Left: Warrego with her recently applied disruptive pattern paint scheme and pennant number visible. Right: HMAS Warrego's ship's bell is now on display in the Naval Heritage Collection.

In late December 1941 Warrego (II) proceeded to Port Moresby and thence to Darwin where she arrived on 9 January 1942. Operating from Darwin she was employed mainly on local anti-submarine and escort duties. She was also one of the escorts for four troop transports bound for Koepang, Timor, which left Darwin on 15 February 1942. The convoy was attacked by a Japanese flying boat that day giving Warrego (II) her first chance to open fire against the enemy. The following day, 16 February, the convoy was attacked by a flight of 45 enemy aircraft and was forced to return to Darwin but suffered only minor damage.

Warrego (II) was at Darwin on 19 February 1942 when Admiral Nagumo's carrier borne aircraft delivered the first enemy attack on the Australian mainland and in spite of the intensity of the attack she was fortunate to escape damage. On 25 February 1942 she left the Darwin area, proceeding into the Indian Ocean and thence to Fremantle and Sydney. Excepting for a voyage to Brisbane the sloop was at Sydney refitting until the end of May 1942.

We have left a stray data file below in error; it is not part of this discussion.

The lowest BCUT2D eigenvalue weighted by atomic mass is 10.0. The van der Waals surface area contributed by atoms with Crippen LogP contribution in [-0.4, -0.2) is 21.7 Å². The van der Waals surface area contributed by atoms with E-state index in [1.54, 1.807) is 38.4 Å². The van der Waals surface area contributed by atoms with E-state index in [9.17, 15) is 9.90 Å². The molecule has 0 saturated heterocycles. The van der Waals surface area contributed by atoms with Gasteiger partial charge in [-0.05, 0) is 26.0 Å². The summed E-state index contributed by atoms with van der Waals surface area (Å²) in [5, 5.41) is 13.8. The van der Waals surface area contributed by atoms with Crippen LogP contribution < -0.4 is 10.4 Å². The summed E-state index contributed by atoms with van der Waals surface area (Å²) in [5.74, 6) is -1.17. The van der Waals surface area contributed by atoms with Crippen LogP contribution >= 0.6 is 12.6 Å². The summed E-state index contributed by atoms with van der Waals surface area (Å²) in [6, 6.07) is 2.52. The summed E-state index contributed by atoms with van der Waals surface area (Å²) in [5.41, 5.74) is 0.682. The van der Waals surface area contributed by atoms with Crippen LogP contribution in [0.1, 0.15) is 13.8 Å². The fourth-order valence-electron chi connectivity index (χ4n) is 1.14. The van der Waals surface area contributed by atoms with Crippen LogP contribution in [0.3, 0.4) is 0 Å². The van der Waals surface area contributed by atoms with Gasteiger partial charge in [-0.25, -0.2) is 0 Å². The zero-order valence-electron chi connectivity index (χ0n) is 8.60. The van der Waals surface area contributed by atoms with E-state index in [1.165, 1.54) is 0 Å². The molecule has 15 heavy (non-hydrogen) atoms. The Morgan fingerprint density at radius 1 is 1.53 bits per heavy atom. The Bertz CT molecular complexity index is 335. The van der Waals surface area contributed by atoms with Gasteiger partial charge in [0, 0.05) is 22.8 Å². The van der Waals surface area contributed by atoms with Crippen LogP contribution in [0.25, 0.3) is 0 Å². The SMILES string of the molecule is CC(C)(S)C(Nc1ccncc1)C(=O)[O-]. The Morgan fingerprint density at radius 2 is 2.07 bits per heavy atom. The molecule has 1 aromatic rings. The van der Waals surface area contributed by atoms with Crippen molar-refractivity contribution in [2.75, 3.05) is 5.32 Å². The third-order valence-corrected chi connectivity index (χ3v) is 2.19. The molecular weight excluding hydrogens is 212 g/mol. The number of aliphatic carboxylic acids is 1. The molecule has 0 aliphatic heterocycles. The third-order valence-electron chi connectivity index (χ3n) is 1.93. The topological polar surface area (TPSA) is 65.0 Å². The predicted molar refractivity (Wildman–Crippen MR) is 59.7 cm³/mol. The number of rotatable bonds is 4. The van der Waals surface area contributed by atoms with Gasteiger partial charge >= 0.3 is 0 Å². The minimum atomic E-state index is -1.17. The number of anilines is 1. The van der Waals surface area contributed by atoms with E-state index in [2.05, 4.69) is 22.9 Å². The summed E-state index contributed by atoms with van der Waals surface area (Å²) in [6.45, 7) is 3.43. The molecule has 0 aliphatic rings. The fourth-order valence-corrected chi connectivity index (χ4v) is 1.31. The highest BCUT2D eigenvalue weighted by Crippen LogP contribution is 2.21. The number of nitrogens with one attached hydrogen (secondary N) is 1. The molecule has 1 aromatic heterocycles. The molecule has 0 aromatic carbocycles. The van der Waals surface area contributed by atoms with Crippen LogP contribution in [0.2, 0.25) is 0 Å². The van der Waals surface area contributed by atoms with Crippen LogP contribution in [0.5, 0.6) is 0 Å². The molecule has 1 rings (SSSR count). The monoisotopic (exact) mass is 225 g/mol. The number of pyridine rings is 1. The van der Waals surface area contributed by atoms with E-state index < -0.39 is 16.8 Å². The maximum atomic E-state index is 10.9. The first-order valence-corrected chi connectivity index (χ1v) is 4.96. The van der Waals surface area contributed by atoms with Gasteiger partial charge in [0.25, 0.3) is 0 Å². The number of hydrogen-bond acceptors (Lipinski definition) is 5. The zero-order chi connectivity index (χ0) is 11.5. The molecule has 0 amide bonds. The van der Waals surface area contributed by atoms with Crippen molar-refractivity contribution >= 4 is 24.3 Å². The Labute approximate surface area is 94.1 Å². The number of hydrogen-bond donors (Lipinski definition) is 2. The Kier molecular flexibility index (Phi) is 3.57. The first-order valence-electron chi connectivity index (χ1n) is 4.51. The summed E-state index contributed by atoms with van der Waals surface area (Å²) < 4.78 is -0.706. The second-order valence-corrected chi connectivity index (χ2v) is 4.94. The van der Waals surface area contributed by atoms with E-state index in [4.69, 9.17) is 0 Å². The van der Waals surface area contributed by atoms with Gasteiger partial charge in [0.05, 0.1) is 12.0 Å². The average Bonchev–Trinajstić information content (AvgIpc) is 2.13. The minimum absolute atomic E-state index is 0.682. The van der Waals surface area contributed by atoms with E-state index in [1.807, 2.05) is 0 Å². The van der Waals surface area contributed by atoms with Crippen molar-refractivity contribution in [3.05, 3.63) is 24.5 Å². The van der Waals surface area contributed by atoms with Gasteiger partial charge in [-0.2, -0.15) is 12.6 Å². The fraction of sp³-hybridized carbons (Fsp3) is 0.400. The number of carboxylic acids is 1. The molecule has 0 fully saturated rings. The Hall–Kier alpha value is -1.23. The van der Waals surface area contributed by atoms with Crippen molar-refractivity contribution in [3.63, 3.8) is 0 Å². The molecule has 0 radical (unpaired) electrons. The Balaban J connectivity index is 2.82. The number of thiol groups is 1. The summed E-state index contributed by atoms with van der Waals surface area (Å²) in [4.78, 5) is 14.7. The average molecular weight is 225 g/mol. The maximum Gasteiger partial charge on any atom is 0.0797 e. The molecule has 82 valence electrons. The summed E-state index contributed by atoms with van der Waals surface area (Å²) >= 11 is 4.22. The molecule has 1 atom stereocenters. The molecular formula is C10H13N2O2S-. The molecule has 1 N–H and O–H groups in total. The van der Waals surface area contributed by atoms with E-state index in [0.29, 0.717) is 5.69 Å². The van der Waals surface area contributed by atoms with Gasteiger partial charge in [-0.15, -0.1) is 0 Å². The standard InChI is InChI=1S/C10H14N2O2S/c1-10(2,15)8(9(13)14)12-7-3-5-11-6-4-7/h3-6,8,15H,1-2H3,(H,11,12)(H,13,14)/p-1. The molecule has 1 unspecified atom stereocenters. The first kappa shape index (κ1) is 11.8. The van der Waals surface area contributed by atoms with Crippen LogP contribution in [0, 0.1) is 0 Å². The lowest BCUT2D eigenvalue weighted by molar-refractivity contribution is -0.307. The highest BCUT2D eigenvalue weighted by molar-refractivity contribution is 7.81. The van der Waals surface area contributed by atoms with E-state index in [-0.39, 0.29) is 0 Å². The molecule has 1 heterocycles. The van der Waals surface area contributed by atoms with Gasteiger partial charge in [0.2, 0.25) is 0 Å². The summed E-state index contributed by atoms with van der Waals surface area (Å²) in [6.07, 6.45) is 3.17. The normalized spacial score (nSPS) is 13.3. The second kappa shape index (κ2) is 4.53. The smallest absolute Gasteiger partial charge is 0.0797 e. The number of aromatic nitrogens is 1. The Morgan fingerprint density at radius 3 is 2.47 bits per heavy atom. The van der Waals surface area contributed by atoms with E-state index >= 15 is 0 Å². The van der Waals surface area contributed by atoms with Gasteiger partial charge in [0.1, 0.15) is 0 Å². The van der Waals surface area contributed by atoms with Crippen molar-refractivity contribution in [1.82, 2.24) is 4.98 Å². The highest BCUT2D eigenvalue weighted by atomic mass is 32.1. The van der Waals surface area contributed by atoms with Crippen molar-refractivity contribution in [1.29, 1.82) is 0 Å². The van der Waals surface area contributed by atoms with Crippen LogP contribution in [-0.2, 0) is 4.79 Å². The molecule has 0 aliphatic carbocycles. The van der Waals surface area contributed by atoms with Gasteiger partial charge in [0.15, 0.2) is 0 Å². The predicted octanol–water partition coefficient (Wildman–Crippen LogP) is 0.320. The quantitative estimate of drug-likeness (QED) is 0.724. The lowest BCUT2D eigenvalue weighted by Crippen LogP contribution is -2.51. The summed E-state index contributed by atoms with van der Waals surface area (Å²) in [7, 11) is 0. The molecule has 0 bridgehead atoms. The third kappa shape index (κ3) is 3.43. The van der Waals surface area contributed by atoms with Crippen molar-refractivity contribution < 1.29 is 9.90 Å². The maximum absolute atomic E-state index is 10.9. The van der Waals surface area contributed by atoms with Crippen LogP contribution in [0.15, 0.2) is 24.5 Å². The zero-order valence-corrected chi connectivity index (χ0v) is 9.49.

On 31 May Warrego (II) sailed from Sydney escorting a New Guinea bound convoy. Thereafter until the end of the year she was employed escorting convoys between Townsville, Port Moresby and Milne Bay interspersed by periods of duty on anti submarine patrol at Milne Bay . In October 1942 the routine of escort and patrol duty was broken when she spent four days on a survey of Moresby Strait and the approaches to Mud Bay, Goodenough Island. Until the sloop arrived at Cairns on 22 December, where she remained boiler cleaning until 2 January 1943, she was almost constantly at sea. Between 15 November and 22 December she was under way on 33 out of 37 days. On 31 December 1942 Warrego (II) had steamed 78,870 miles since commissioning.